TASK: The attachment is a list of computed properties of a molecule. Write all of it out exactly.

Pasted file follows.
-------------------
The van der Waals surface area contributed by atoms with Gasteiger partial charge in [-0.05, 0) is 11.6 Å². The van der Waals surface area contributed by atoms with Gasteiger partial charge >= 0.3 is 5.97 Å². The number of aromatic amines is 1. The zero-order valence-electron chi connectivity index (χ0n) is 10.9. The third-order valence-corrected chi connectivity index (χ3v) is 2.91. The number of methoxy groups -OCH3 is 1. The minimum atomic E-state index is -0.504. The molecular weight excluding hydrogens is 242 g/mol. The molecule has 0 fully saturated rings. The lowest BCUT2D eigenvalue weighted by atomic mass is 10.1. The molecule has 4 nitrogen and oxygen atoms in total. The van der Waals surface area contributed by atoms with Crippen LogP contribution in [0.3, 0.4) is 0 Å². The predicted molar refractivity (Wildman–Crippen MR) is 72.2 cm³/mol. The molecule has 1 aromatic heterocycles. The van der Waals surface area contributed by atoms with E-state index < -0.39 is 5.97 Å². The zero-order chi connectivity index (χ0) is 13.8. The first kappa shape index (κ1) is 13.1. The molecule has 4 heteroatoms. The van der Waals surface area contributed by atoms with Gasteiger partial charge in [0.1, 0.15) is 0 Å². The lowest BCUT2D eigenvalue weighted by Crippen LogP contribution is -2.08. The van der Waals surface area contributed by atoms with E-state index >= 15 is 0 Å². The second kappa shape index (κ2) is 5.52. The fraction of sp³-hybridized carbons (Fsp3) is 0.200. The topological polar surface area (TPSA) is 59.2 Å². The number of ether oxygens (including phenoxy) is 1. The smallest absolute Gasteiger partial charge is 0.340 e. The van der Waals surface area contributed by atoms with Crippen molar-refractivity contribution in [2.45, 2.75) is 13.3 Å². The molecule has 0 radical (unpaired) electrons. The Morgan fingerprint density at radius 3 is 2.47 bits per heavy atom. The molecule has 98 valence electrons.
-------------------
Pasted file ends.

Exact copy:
The van der Waals surface area contributed by atoms with Gasteiger partial charge in [-0.05, 0) is 11.6 Å². The van der Waals surface area contributed by atoms with Gasteiger partial charge >= 0.3 is 5.97 Å². The number of aromatic amines is 1. The zero-order valence-electron chi connectivity index (χ0n) is 10.9. The third-order valence-corrected chi connectivity index (χ3v) is 2.91. The number of methoxy groups -OCH3 is 1. The minimum atomic E-state index is -0.504. The molecular weight excluding hydrogens is 242 g/mol. The molecule has 0 fully saturated rings. The lowest BCUT2D eigenvalue weighted by atomic mass is 10.1. The molecule has 4 nitrogen and oxygen atoms in total. The van der Waals surface area contributed by atoms with Crippen LogP contribution in [0.3, 0.4) is 0 Å². The predicted molar refractivity (Wildman–Crippen MR) is 72.2 cm³/mol. The molecule has 1 aromatic heterocycles. The van der Waals surface area contributed by atoms with E-state index < -0.39 is 5.97 Å². The zero-order chi connectivity index (χ0) is 13.8. The first kappa shape index (κ1) is 13.1. The molecule has 4 heteroatoms. The van der Waals surface area contributed by atoms with Gasteiger partial charge in [0.1, 0.15) is 0 Å². The lowest BCUT2D eigenvalue weighted by Crippen LogP contribution is -2.08. The van der Waals surface area contributed by atoms with E-state index >= 15 is 0 Å². The second kappa shape index (κ2) is 5.52. The fraction of sp³-hybridized carbons (Fsp3) is 0.200. The topological polar surface area (TPSA) is 59.2 Å². The number of ether oxygens (including phenoxy) is 1. The smallest absolute Gasteiger partial charge is 0.340 e. The van der Waals surface area contributed by atoms with Crippen molar-refractivity contribution in [2.45, 2.75) is 13.3 Å². The molecule has 0 radical (unpaired) electrons. The Morgan fingerprint density at radius 3 is 2.47 bits per heavy atom. The molecule has 98 valence electrons.